The Life and Death of the Spanish Republic: A Witness to the Spanish Civil War; Henry Buckley; first published 1940, re-published 2013.


Reviewed by Graham Mulligan


This is an important book. Although Buckley published his account of the Spanish Republic in 1940, the book had ‘disappeared’ in the chaos of the World War. All but a few copies were destroyed in a warehouse during the London blitz. Now, re-published in 2013, we can read this journalist’s account of this important period of European history. Buckley had been in Spain since 1929 and was writing for the English paper Daily Express and later the News Chronicle. The Spanish Republic came into being in 1931 when Buckley was just 27.


I was drawn into the story by Buckley’s quaint writing style, conversational and intimate like a gossip. He names many of the personalities of the time as though he knew them on a first name basis and stitches together the sequences of events with the chronology of the political world he inhabited. He unravels many of the complex layers of Spanish political life at the time in telling this story. He was mostly in Madrid where the population held out against the uprising of the Generals and the Army led ultimately by Franco. He travelled to Valencia and then Barcelona as the war closed in on the Republicans. Throughout all this emerges the picture of how journalists like Buckley covered the war, going out to look at this battle or that siege always from a safe distance and returning to telegraph or phone in his report to the London based editors.


Buckley throughout the book gives his opinion of the causes and context of the Civil War. He saw Spain as a feudal society emerging late into the modern world. A small working class existed alongside an equally small middle class. The large, very poor agrarian peasant population was dominated by the Catholic Church and landed aristocrats, backed up by the army.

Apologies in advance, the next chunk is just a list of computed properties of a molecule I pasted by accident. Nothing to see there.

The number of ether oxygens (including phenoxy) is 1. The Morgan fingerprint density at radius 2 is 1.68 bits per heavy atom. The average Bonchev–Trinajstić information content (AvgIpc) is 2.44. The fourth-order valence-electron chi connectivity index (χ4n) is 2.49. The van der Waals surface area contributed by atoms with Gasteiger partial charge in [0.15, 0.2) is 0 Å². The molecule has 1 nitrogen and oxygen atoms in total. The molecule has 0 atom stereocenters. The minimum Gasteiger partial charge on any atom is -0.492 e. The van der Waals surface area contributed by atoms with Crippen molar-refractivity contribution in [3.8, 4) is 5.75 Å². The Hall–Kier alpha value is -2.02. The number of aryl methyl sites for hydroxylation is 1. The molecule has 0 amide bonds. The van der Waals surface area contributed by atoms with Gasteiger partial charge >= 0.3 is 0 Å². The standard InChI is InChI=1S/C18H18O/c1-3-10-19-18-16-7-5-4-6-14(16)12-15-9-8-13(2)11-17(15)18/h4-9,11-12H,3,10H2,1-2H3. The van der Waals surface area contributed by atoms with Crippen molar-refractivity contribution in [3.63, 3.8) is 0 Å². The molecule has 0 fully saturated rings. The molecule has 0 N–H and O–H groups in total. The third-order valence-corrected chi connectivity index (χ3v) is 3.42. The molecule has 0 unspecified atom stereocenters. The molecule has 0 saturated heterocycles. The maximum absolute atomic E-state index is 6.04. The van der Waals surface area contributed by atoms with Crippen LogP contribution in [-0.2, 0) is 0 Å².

The Popular Front was a shifting alliance of forces (see Wikipedia) supporting the Republican government of Spain. Interestingly, two literary classics written contemporaneously with Buckley can give us a different picture of the conflict. Earnest Hemmingway’s For Whom the Bell Tolls is a fictional account of an American hero fighting with the International Brigade. For me it reads like a Cowboy Western, lots of action, love, and tension with a sad ending. George Orwell’s Homage to Catalonia is more realistic in my opinion. Orwell actually fought in the trenches and his tribute to the fight against fascism contains lengthy analysis of the political situation, particularly in Barcelona.


Two of Orwell’s chapters, five and eleven, are written as necessary background information for the reader to understand the depth and complexity of the political situation at that time. Conversely, Buckley never writes from an ‘insider’ perspective about the Communists he met or the Communist Party he observed, although it was the largest and most effective force in Spain on the Republican side. For Buckley the greatest tragedy was the failure of the Democracies, especially Britain and France, to stand up for their achievements embodied in Empire building. The looming war with Fascism and Nazi Germany was still ahead.


You can watch a six-part documentary of the Spanish Civil War on-line.

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